Over the last seven decades, the political leadership has predominantly dealt with the Pak-Afghan border, which has refrained both sides from effectively benefiting from it. Neither Pakistan has benefitted to its full capacity from its transit trade through Afghanistan to Central Asian states; neither Afghanistan has been able to fully reap benefits from its transit trade to Pakistan’s maritime boundaries or India. Such a gloomy state of affairs requires an approach that may help benefit both states from their respective boundaries.
A Comprehensive Border Management Framework (CBMF) is proposed for the Pak-Afghan Border that encompasses the elements of Politics and Diplomatic Engagement, Economic Cooperation, Security and Intelligence Cooperation, Refugee Management, Cooperation for Regional Integration, Socio-Cultural Issues and Introduction of Technological Devices on Border Crossings. This framework is designed to be Sustainable, Flexible, Practicable, and Consistent.
This framework proposes that Tier-II and Tier-III dialogue needs to be initiated between Pakistan and Afghanistan on a bi-annual basis to resolve the outstanding disputes and enhance bilateral cooperation, while the policies devised must be recognized and adopted by MOFA, MoI, and MoD. The approach of the blame game needs to be replaced with economic cooperation and the phenomenon of multilateralism. Pakistan must not intervene in the internal affairs of Afghanistan since it is an independent state and is capable of making its own decisions.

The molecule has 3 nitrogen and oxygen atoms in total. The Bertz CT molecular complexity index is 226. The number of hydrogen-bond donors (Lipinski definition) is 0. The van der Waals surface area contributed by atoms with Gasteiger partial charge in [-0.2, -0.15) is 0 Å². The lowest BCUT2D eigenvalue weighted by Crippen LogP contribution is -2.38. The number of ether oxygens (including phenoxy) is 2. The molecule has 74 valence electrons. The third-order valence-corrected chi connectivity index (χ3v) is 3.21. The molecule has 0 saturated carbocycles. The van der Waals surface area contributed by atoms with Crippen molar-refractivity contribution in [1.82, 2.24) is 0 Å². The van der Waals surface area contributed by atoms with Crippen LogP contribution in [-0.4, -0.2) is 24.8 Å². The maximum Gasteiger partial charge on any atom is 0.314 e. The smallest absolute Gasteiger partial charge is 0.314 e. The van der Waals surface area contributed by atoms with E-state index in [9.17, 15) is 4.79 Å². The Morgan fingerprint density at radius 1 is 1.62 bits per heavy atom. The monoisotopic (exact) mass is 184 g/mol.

Formal and Informal Coordination needs to be established in terms of Intelligence and Security Cooperation since it has served as the basis of conflict between the two sides over the last two decades.
Joint actions for the surveillance of a fenced bordering region are the need of the time. AI models need to be integrated to restrict the movement of militants. Scrutiny of goods and containers should be done under the supervision of a team of officers from both sides of the border.
The institutional arrangement of agencies working at the border should be by the share of work they are contributing at the border while an inter-institutional mechanism to control the corruption amongst the officers serving at the border needs to be established. Return of Afghan refugees based in Pakistan needs to be facilitated and encouraged through monetary benefits in collaboration with UNHCR and IAE government in Afghanistan while subsequently, Afghan refugees who are applying for citizenship in Pakistan must be granted in accordance with the Refugee Convention of 1951 since they can effectively contribute to the economy of Pakistan by being the legal taxpayers.
The measures mentioned earlier highlight some of the proposed policy frameworks of CBMF. While much needs to be done to reap maximized benefits from the Pak-Afghan border, strengthening political ties with the IEA government in Afghanistan can be an initiating point, eventually leading to an improved relationship between Pakistan and Afghanistan.
The writer is currently pursuing his Ph.D. in International Relations at the National University of Modern Languages (NUML), Islamabad.